Climate Strike_Montpelier 1

A crowd of demonstrators stage a “die-in” Friday blocking Main Street in Montpelier during a Student Climate Strike as part of a day of global climate actions.

The recent climate strike was as inspiring as it was humbling. Around the globe, in country after country and city after city, crowds gathered to demand our leaders take action to solve the climate crisis.

The momentum for the strike built from the efforts of Greta Thunberg, a 16-year-old Swedish student who held her own climate strike for a year. From her efforts a global strike was born, with actions in 125 countries spanning six continents.

Roughly 4 million people went on strike across the globe, every one of them demanding their leaders take action to cut back on polluting greenhouse gas emissions so we have a future that supports life for all people and all creation.

Here in Vermont, a number of strikes combined to bring thousands of people together. In Burlington, Montpelier, Brattleboro, Middlebury and Lyndonville, the strikers displayed the disruption that climate change brings. It was not that long ago that Tropical Storm Irene hit Vermont. Since then, fiercer storms have wreaked havoc on roadways, buildings, and communities. No corner of the state has been spared. And more disasters are coming.

In response to these disasters the slogan “Vermont Strong” was born, as we worked to rebuild and survive together. This climate strike now shows how with that same “Vermont Strong” spirit we can tackle the climate crisis and do our part to send climate change packing.

Led by youth, the climate strike shows the rest of us what really matters. Compared to other protests, this one seemed louder. It probably needed to be. For decades, the fossil fuel industry has stood against the science that showed our climate was changing. They’ve put profits over people, and convinced our leaders to do the same. But the lives of youth today will bear the brunt of climate disruption. Their voices are loud and their humbling clarion call reminds the rest of us how important it is to act now.

The protests showed the breadth and the depth of people’s commitment to tackling climate change. Sure it is tough, but youth know tough — as do the rest of us. With this toughness we can push local leaders to fight against climate catastrophe. Loud voices alone won’t do it, but loud voices show our leaders that the people support bold action.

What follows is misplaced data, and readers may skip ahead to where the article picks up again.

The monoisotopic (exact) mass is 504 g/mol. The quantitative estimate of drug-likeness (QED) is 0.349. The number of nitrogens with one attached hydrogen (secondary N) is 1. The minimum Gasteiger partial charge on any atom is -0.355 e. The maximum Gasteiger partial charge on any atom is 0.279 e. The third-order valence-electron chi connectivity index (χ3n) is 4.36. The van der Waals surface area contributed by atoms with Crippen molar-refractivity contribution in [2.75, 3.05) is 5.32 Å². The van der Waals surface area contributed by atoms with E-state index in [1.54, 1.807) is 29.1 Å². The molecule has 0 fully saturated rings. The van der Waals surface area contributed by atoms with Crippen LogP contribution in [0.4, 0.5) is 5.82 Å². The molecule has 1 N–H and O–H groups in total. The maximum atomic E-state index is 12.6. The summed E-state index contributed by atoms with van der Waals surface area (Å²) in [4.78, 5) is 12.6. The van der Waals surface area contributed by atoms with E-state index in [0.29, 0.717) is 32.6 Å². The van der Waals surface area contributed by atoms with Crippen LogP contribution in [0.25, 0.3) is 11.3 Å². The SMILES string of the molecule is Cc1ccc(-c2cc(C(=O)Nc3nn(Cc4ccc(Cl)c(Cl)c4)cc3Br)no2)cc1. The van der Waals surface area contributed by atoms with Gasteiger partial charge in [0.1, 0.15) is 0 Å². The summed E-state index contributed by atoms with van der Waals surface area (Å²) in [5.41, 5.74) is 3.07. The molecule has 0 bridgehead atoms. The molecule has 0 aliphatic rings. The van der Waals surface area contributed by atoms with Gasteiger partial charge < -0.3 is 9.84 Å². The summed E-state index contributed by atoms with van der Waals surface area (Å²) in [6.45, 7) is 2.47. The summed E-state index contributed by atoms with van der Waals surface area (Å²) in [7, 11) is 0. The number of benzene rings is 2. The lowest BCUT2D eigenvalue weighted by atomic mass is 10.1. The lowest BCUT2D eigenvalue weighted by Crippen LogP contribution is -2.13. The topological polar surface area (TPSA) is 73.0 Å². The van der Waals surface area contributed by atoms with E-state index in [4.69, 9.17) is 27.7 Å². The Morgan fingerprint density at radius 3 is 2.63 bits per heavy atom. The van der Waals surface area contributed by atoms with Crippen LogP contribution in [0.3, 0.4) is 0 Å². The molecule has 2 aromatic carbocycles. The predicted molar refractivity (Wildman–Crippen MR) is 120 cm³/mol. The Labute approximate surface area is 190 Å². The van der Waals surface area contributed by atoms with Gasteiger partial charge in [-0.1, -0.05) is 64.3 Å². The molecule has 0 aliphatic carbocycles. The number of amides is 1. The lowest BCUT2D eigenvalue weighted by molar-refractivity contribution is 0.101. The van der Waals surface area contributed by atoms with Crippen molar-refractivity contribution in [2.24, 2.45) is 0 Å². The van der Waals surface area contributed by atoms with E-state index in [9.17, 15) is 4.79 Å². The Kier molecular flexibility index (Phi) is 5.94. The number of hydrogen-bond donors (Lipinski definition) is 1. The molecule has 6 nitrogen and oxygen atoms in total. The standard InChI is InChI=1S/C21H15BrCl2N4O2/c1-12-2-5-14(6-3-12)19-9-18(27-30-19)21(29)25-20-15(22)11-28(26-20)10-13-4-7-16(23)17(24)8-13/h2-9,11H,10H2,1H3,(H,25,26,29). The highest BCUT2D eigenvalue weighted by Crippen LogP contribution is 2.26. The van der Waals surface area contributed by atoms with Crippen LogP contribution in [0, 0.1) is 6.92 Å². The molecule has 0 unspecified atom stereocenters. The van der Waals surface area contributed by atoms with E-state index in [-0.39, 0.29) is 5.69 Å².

You can be sure there are not thousands of people demanding Vermonters pollute more, build more drafty homes, and burn more fossil fuels. It’s time to listen to the folks who demand action, and demand solutions, when their future lies in the balance.

In Vermont, we can step up our efforts and do our part to support the calls of the student strikers. We need strong laws, clear regulations, and practical solutions. Our first stop would be for Vermont to commit to reducing our greenhouse gas emissions in line with what science demands — and in line with the goals we set more than a decade ago. We have missed those goals and it is time to get back on track.

A bill in the legislature, the Vermont Global Warming Solutions Act, does just that. It requires the state have regulations and policies in place to ensure we cut greenhouse gas emissions. It sets the framework for future action to curb climate pollution and makes sure we get it done.

With a Vermont Global Warming Solutions Act, Vermont will join New York, Maine and Massachusetts by having requirements in place to back up our goals. This law will foster innovation so new buildings will be cleaner, more cars on the road will be electric, and all of us can pollute less. It will also keep more money in our pockets and help us live in healthier communities.

We have the solutions to solve the climate crisis. We need our political leaders to follow the will of the people and the will of youth globally. Through robust climate legislation, Vermont can help prevent the worst impacts of climate change and show what real climate leadership looks like.

Sandra Levine is a senior attorney with Conservation Law Foundation in Montpelier.

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